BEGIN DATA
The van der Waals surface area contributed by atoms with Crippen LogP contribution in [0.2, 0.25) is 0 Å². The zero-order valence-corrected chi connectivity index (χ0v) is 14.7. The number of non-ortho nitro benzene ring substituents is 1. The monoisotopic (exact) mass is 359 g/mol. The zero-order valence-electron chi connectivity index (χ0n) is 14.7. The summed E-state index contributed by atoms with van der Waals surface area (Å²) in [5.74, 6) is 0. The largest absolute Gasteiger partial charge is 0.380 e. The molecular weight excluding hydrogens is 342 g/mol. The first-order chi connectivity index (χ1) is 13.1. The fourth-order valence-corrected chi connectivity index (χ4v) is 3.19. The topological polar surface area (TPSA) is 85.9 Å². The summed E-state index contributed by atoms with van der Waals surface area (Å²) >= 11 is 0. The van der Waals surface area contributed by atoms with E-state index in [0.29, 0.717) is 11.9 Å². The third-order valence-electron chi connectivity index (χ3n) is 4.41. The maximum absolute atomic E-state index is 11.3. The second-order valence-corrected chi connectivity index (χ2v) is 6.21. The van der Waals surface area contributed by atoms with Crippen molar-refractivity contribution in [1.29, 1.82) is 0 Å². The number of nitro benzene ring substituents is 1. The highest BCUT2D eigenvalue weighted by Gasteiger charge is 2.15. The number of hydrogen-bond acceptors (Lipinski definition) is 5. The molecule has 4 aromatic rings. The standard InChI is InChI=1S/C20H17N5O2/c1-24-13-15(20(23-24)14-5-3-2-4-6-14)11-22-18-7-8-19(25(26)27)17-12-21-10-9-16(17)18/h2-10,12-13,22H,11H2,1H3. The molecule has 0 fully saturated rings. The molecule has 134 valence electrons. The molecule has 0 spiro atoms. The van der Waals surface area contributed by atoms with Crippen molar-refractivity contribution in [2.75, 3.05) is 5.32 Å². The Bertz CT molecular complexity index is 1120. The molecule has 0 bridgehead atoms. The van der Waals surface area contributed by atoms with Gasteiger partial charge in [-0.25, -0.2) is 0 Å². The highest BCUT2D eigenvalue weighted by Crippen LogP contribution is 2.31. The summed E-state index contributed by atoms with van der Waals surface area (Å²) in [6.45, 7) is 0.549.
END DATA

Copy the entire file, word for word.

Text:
The van der Waals surface area contributed by atoms with Crippen LogP contribution in [0.2, 0.25) is 0 Å². The zero-order valence-corrected chi connectivity index (χ0v) is 14.7. The number of non-ortho nitro benzene ring substituents is 1. The monoisotopic (exact) mass is 359 g/mol. The zero-order valence-electron chi connectivity index (χ0n) is 14.7. The summed E-state index contributed by atoms with van der Waals surface area (Å²) in [5.74, 6) is 0. The largest absolute Gasteiger partial charge is 0.380 e. The molecular weight excluding hydrogens is 342 g/mol. The first-order chi connectivity index (χ1) is 13.1. The fourth-order valence-corrected chi connectivity index (χ4v) is 3.19. The topological polar surface area (TPSA) is 85.9 Å². The summed E-state index contributed by atoms with van der Waals surface area (Å²) >= 11 is 0. The van der Waals surface area contributed by atoms with E-state index in [0.29, 0.717) is 11.9 Å². The third-order valence-electron chi connectivity index (χ3n) is 4.41. The maximum absolute atomic E-state index is 11.3. The second-order valence-corrected chi connectivity index (χ2v) is 6.21. The van der Waals surface area contributed by atoms with Crippen molar-refractivity contribution in [1.29, 1.82) is 0 Å². The number of nitro benzene ring substituents is 1. The highest BCUT2D eigenvalue weighted by Gasteiger charge is 2.15. The number of hydrogen-bond acceptors (Lipinski definition) is 5. The molecule has 4 aromatic rings. The standard InChI is InChI=1S/C20H17N5O2/c1-24-13-15(20(23-24)14-5-3-2-4-6-14)11-22-18-7-8-19(25(26)27)17-12-21-10-9-16(17)18/h2-10,12-13,22H,11H2,1H3. The molecule has 0 fully saturated rings. The molecule has 134 valence electrons. The molecule has 0 spiro atoms. The van der Waals surface area contributed by atoms with Crippen molar-refractivity contribution in [2.75, 3.05) is 5.32 Å². The Bertz CT molecular complexity index is 1120. The molecule has 0 bridgehead atoms. The van der Waals surface area contributed by atoms with Gasteiger partial charge in [-0.25, -0.2) is 0 Å². The highest BCUT2D eigenvalue weighted by Crippen LogP contribution is 2.31. The summed E-state index contributed by atoms with van der Waals surface area (Å²) in [6.45, 7) is 0.549.